Quick scout: This defensive weakness could be costly for KU’s first foe

KU’s Svi Mykhailiuk shoots over Pitt State’s Jabari Antwine during the first half of an exhibition game at Allen Fieldhouse. KU beat Ptit State, 100-54. | Rich Sugg | rsugg@kcstar.com
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By Jesse Newell jnewell@kcstar.com

Before every KU men’s basketball game, The Star’s Jesse Newell previews the Jayhawks’ upcoming opponent with a scouting report and prediction.

Friday’s game: Tennessee State vs. No. 4 Kansas, 8 p.m. Friday, Allen Fieldhouse (ESPNU)

Opponent’s record: 0-0

KenPom (Ken Pomeroy) Ranking: 212

Point spread: KU by 26 12.

All statistics from KenPom.com, Hoop-Math.com and Synergy Sports Technology. KenPom stats also only include Division I competition.

3 Strengths

▪ Interior defense: Tennessee State’s defense was strong a year ago when it was able to get set. Opponents made only 45 percent of their twos against the Tigers, while Synergy’s logs ranked the team in the 95th percentile defensively in non-transition possessions.

▪ Offensive rebounding: Coach Dana Ford has had aggressive teams on the offensive glass the last two seasons, with the Tigers ranking 35th in O-rebounding percentage a year ago.

▪ Creating havoc: Tennessee State was 28th in defensive turnover percentage last year, though that number should drop some following the departure of Tahjere McCall, who ranked fifth nationally in steal rate.

3 Weaknesses

▪ Carelessness: The Tigers were 331st in turnover rate a season ago and have been below NCAA average in this stat each of Ford’s three seasons.

▪ Perimeter defense: Tennessee State gives up huge amounts of three-point attempts while trying to discourage interior shots.

▪ Three-point shooting: On the flip side, the Tigers rarely shoot threes and aren’t good when they attempt them, making 33 percent last season.

3 Players to Watch

6-foot-3 guard Delano Spencer (No. 1)


Plus: Team’s best returning offensive player

Plus: Must guard on three-point line … 38 percent shooter last year

Plus: Rarely turns it over

Minus: Mostly a spot-up shooter; doesn’t create much for himself/others off dribble

Minus: Synergy’s logs have him as “poor” defender who loses three-point shooters too often

Six-foot-9 forward Ken’Darrius Hamilton (No. 4)


Plus: Excellent defender; Synergy had him in 99th percentile in overall defense last season

Plus: Good shot-blocker

Plus: One of team’s best offensive rebounders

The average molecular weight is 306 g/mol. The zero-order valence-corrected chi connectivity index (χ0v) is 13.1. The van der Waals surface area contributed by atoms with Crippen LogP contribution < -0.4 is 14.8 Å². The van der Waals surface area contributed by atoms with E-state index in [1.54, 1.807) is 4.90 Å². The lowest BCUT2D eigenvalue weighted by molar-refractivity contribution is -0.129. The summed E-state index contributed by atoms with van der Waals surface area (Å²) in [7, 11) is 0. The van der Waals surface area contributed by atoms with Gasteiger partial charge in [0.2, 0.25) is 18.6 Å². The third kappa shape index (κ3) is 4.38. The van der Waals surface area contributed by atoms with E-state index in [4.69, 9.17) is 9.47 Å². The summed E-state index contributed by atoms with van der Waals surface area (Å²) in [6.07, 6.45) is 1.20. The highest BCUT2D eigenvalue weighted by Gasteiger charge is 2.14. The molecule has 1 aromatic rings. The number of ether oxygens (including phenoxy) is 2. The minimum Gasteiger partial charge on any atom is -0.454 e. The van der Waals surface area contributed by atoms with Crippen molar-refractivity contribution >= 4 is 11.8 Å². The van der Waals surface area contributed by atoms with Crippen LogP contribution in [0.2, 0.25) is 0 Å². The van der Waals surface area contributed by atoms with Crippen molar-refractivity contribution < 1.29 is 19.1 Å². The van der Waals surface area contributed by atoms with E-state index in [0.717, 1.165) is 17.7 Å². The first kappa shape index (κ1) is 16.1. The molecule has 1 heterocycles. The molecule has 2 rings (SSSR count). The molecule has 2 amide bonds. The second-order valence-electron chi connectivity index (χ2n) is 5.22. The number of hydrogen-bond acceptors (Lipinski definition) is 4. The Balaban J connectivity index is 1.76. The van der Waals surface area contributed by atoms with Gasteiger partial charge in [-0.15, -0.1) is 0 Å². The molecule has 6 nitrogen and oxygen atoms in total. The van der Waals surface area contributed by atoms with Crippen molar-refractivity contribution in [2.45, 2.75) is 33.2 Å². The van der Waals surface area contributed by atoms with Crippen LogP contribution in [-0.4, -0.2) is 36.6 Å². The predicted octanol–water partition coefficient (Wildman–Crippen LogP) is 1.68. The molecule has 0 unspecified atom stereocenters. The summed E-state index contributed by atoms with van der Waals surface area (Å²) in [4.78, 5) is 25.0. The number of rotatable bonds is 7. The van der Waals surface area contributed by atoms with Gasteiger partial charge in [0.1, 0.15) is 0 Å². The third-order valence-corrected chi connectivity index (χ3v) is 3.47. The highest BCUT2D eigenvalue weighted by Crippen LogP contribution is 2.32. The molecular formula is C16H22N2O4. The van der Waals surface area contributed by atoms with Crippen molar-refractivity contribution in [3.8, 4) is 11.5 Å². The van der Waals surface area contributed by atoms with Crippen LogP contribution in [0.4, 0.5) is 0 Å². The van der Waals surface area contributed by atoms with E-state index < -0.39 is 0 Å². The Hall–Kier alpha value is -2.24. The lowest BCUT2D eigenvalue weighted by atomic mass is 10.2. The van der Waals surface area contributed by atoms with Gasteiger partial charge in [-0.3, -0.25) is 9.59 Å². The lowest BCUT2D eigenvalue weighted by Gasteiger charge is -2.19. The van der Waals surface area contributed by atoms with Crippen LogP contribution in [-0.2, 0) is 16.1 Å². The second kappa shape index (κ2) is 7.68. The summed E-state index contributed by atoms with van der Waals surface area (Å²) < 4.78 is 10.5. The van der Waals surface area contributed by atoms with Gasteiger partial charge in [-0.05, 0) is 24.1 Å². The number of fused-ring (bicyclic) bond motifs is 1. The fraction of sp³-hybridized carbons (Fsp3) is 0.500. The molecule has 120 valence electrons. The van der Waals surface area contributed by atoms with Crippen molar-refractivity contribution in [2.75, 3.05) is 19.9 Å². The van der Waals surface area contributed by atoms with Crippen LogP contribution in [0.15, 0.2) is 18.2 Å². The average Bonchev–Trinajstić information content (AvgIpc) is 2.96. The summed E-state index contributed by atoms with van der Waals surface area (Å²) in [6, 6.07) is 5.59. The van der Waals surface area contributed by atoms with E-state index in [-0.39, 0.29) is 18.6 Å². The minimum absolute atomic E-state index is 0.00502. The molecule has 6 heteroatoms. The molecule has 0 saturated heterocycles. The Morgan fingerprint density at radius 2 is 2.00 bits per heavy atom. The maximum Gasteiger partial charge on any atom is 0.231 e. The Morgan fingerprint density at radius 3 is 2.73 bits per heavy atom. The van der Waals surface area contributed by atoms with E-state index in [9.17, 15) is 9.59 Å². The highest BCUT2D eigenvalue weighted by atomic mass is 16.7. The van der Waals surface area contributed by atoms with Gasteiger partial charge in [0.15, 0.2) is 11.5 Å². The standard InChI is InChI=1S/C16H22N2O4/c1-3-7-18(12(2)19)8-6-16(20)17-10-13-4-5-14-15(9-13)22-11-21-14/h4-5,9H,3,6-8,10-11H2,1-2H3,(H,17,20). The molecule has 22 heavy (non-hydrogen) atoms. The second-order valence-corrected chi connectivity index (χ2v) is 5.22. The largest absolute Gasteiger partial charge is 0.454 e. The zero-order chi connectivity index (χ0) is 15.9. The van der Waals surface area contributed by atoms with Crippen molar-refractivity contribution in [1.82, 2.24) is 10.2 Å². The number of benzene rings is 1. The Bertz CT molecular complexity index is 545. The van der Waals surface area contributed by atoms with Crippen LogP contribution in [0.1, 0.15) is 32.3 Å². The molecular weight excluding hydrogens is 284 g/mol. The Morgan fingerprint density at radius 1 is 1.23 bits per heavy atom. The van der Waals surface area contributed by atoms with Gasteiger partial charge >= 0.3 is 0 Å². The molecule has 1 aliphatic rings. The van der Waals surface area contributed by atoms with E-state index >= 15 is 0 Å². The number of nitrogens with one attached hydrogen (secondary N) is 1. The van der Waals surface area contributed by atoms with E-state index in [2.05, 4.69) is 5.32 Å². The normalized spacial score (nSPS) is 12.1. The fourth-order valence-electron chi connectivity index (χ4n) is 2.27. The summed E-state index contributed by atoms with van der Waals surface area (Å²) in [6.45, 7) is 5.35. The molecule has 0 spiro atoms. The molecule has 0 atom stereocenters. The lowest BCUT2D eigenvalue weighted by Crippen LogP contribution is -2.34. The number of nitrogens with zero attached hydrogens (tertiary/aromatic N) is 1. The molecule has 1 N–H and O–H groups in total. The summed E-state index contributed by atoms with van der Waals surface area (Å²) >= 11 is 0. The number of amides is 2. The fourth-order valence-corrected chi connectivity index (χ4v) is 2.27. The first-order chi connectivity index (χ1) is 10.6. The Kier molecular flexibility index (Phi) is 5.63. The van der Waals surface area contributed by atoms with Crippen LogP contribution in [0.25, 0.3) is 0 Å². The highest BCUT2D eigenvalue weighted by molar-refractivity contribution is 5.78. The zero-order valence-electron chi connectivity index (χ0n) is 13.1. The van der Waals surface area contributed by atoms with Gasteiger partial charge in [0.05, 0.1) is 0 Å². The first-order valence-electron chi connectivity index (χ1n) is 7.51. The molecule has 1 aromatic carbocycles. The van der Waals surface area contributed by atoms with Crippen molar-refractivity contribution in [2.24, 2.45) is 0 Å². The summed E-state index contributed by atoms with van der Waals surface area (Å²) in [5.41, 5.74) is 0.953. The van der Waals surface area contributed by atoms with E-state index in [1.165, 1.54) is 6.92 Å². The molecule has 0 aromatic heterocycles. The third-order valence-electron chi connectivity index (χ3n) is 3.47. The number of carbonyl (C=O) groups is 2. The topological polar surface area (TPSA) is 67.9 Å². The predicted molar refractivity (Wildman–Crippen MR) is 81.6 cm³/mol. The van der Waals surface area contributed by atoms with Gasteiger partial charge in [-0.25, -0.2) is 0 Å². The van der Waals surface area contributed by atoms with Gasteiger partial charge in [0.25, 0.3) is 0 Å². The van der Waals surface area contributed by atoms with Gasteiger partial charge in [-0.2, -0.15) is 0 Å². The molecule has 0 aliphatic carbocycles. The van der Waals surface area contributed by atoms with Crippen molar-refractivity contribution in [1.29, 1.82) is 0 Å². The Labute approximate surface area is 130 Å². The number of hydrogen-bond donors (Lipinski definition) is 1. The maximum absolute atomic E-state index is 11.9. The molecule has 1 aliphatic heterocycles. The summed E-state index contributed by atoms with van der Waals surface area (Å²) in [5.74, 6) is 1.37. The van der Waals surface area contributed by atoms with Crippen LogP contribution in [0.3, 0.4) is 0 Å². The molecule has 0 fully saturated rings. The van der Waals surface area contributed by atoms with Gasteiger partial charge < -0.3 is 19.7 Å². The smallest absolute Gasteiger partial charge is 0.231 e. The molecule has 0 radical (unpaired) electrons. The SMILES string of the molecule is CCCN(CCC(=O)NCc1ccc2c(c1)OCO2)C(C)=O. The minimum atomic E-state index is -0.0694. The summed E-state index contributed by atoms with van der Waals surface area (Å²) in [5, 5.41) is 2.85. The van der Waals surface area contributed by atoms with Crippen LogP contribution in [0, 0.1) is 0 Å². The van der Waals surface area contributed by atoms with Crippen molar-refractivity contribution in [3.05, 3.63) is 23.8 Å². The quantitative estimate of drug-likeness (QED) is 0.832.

Minus: Turns it over too often

Minus: Made only 55 percent of shots at rim last year; seems more comfortable away from basket

Minus: Not as good of a defensive rebounder as you’d expect

5-foot-10 point guard Armani Chaney (No. 0)


Plus: Backup last year who has shown potential to create steals

Plus: Great free throw shooter in limited attempts a year ago

Minus: Has been turnover prone in first two seasons

Minus: Has struggled shooting both inside (30 percent at rim last year) and out (29 percent from three)


KenPom’s numbers have KU winning this game by 25, so Vegas has shaded slightly toward the Jayhawks — a common occurrence this time of year.

For early games at Allen Fieldhouse, I often like to look at two factors first: transition defense and three-point prevention.

Tennessee State’s grade for the first category is mixed. The Tigers do a decent job of getting back to prevent transition chances, but opponents have success when they are able to run against them. Tennessee State also has been one of the worst teams nationally in terms of fouling the last few years, and that weakness typically doesn’t play well at Allen Fieldhouse.

The second factor definitely should play against the Tigers. This particular KU team is likely to shoot more threes than any other that Bill Self has coached, and the Jayhawks should find plenty of openings against a program that simply doesn’t mind if opponents fire away.

From there, we just have to figure out if KU is going to make its outside shots. The Jayhawks were poor in the exhibition season (32 percent from three), but with wide-open attempts, there’s no reason to think KU can’t return to form in a familiar environment Friday.

Add to all this the fact that KU literally can’t put in a bad lineup at the end of games, and I like the Jayhawks for the cover.

Kansas 93, Tennessee State 60

Jesse’s pick to cover spread: Kansas

Hawk to Rock

I mentioned Spencer’s defensive issues above, and he’ll likely be matched up some against … KU’s Malik Newman. The transfer couldn’t ask for a better matchup in his first regular season game as a Jayhawk, as he should get open threes and will have plenty of motivation after getting called out by Self on Tuesday.

Last game prediction: Kansas 75, Oregon 72 (Actual: Oregon 74-60)

2016-17 record vs. spread: 17-16-1

Last four seasons’ record vs. spread: 58-43-3

Jesse Newell: 816-234-4759, @jessenewell

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